Veterinarians across South Carolina are joining forces with the South Carolina Department of Health and Environmental Control (DHEC) this spring to help owners protect themselves, families, communities, and pets against rabies.
As required by state law, all pet owners must vaccinate their dogs, cats, and ferrets.
“Participating veterinarians will vaccinate dogs, cats, and ferrets during the spring clinics,” said David Vaughan, director of DHEC’s Division of Onsite Wastewater, Rabies Prevention, and Enforcement. “Rabies vaccination fees may vary by clinic site.”
Local veterinarians offer vaccines year-round, but the spring clinics help raise awareness about rabies while providing convenience to pet owners. The support from local veterinarians during the spring clinics provides a valuable public service to our citizens.
While not required by state law, DHEC strongly recommends that owners vaccinate all horses, any livestock that has frequent contact with humans, any livestock that is particularly valuable, or animals used for raw milk or raw milk product production.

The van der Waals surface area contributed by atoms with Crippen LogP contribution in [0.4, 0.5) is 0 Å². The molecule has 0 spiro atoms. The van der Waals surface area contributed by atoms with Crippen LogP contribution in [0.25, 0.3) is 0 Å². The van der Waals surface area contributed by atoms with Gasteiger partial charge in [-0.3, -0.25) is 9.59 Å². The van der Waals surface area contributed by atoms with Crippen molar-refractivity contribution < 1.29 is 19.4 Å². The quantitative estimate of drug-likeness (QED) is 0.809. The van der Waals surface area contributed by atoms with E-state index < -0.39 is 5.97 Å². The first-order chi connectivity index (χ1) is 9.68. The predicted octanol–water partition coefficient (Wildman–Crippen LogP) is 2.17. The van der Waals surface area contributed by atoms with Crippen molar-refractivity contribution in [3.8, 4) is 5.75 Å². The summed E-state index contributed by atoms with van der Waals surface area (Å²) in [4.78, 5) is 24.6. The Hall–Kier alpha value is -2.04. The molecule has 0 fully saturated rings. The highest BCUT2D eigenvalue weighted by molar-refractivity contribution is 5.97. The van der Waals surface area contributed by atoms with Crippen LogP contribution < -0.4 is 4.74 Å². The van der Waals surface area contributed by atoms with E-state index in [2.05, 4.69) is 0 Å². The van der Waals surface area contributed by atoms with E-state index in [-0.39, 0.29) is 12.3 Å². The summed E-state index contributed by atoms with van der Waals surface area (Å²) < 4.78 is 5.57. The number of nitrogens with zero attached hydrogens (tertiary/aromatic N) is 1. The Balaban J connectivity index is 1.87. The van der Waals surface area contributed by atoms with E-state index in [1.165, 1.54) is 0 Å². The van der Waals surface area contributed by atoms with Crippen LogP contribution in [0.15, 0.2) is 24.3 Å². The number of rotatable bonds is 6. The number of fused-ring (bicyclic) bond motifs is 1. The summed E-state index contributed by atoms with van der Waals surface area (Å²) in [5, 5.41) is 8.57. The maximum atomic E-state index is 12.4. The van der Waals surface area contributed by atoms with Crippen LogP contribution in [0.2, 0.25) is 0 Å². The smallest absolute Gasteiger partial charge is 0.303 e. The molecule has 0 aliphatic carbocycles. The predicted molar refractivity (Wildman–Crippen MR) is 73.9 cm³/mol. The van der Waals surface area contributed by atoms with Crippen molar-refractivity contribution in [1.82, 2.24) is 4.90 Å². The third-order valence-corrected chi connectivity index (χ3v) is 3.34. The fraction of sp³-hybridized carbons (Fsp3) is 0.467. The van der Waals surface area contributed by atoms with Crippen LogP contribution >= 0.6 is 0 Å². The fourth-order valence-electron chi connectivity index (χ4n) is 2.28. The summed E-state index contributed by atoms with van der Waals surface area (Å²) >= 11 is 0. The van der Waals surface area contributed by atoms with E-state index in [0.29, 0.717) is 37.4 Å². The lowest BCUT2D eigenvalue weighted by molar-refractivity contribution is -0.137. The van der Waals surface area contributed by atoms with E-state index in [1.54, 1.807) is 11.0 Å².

Hundreds of South Carolinians must undergo preventive treatment for rabies every year due to exposure to a rabid or suspected rabid animal. Although the cost varies, post-exposure treatment typically exceeds $8,000 per person.
“Rabies is a threat to pets, livestock, wild animals, and humans. Pet owners must stay vigilant and keep their pets’ vaccinations up-to-date,” said Vaughan. Keeping your pets up-to-date on their rabies vaccinations is one of the easiest and most effective ways you can protect yourself, your family, and your pets from this fatal disease.
In 2017, there were 63 positive cases of rabies confirmed in animals across the state, including 29 raccoons, 13 skunks, 6 foxes, 6 cats, 4 bats, 2 coyotes, 1 dog, 1 goat, and 1 groundhog. In total, 26 of South Carolina’s 46 counties had a laboratory-confirmed positive rabies case last year. Positive rabies cases have been reported in every county in our state since the statewide program began.